We are very knowledgeable about Ben Maimon’s life thanks to the Cairo Geniza, a collection of up to 300,000 fragments of manuscripts discovered in the synagogue in Cairo. Since Jews were afraid to throw away any piece of paper which had the name of God written on it  – or even any paper on which God’s name may be written — they ended up with a very large collection of papers of varous kinds.  The texts were preserved to this day in the Geniza and this includes Ben Maimon’s personal notes and correspondence.

Although Ben Maimon died in Cairo in 1204, and his family remained as leaders of the Jewish community there for many generations, he is buried in Tiberias, by the Sea of Galilee, in what today is Israel. On his death, the story goes, he wanted to be buried in the land of his forefathers. In 1955 road works were conducted in Tiberias and a tractor came across structures which soon were identified as Ben Maimon’s grave. Although the authorities concerned refused to halt the construction, Orthodox Jewish groups began protesting, staging sit-downs, and eventually they managed to stop the work. Subsequently a large monument was erected in Ben Maimon’s honor, next to monuments of other famous Jewish religious leaders. The tomb is today a site of pilgrimage for Israelis, a practice which would have outraged Ben Maimon himself since one of the rules of his Mishneh Torah is a prohibition against praying at tombs. Ben Maimon would no doubt also have objected to being made into an Israeli citizen after his death and used as a means to give historical legacy the new state. More than anyone else Ben Maimon symbolized the very tight connection between the Muslim and the Jewish heritage.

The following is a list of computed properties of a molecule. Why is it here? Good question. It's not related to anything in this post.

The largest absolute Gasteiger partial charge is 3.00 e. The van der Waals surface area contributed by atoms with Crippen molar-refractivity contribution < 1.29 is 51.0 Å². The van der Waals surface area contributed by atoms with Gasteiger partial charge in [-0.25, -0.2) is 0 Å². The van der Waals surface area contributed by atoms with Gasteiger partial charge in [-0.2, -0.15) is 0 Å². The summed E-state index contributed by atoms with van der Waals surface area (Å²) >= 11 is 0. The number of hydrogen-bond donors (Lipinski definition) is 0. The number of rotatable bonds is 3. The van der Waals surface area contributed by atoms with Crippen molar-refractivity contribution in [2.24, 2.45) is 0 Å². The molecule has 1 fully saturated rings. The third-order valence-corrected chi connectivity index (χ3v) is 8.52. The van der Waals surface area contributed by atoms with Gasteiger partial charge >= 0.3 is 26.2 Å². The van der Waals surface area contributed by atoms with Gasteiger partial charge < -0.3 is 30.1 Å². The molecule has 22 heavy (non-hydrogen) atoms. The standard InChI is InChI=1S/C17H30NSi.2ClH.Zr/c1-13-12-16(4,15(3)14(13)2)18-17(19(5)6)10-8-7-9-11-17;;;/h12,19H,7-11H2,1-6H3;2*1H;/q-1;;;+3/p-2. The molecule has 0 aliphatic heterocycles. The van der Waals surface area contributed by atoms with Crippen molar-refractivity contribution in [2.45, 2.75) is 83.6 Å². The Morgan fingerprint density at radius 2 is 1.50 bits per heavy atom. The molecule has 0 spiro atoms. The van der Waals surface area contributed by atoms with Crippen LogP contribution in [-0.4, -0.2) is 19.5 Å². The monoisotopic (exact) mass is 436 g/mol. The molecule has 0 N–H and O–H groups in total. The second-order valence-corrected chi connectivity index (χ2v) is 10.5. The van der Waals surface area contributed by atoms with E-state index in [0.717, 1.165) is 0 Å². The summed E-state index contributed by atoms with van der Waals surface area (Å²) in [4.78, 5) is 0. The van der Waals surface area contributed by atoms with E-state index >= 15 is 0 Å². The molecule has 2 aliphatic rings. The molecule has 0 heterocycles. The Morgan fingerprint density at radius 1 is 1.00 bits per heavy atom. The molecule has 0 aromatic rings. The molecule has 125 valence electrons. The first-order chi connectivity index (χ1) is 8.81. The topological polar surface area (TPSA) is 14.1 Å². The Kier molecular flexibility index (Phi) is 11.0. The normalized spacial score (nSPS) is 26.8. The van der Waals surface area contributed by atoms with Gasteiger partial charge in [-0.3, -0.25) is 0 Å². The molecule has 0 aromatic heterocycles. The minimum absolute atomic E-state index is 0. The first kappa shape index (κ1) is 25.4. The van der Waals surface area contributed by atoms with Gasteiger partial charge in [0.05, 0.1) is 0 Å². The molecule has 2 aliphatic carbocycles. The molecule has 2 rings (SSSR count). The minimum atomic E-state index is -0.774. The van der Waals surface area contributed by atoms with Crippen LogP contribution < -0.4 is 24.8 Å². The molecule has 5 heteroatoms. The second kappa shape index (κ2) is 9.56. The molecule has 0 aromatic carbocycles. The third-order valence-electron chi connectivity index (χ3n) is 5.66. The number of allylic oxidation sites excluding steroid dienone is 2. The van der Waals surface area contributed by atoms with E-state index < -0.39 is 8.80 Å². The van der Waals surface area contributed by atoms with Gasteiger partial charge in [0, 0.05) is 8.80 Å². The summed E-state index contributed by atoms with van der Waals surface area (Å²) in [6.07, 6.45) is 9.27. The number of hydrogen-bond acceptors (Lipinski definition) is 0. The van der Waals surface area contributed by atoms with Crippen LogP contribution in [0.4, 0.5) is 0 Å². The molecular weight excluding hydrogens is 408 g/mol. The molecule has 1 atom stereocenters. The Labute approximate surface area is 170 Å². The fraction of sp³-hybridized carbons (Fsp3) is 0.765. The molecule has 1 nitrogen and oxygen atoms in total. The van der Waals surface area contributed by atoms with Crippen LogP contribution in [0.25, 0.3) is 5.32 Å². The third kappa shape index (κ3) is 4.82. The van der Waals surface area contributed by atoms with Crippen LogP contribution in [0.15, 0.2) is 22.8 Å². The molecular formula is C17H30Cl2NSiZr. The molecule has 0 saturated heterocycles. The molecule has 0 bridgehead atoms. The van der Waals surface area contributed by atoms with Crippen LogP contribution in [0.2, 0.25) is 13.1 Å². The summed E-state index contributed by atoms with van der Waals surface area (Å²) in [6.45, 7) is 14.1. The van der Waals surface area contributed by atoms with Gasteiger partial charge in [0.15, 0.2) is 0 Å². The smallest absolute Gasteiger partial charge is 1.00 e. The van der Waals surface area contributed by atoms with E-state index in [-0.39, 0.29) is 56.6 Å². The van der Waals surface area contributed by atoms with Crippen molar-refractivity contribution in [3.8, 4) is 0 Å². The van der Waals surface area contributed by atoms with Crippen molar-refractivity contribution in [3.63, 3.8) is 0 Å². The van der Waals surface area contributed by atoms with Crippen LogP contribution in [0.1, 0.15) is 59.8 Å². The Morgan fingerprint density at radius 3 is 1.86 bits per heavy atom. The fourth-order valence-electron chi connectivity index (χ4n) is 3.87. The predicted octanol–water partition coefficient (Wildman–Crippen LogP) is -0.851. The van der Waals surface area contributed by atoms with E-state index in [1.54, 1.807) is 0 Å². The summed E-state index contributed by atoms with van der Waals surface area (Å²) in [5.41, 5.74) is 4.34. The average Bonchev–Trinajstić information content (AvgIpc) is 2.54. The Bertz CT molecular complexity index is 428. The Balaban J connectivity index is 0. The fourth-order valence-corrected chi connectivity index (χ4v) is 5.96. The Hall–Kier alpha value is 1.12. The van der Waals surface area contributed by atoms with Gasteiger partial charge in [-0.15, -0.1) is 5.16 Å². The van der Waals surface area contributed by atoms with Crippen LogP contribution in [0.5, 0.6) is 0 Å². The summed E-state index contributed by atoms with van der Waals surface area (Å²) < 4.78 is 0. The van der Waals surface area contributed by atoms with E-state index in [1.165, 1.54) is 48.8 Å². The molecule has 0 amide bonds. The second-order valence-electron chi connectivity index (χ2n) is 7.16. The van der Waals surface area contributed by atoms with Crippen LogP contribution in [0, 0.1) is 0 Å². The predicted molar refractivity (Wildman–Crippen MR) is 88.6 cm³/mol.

Meanwhile the Jewish community in Cairo which as recently as in the 1920s comprised some 80,000 people has dwindled to fewer than 200 today. There is a tradition among them that Ben Maimon’s body never was transferred to Tiberias and that he still is buried in Cairo.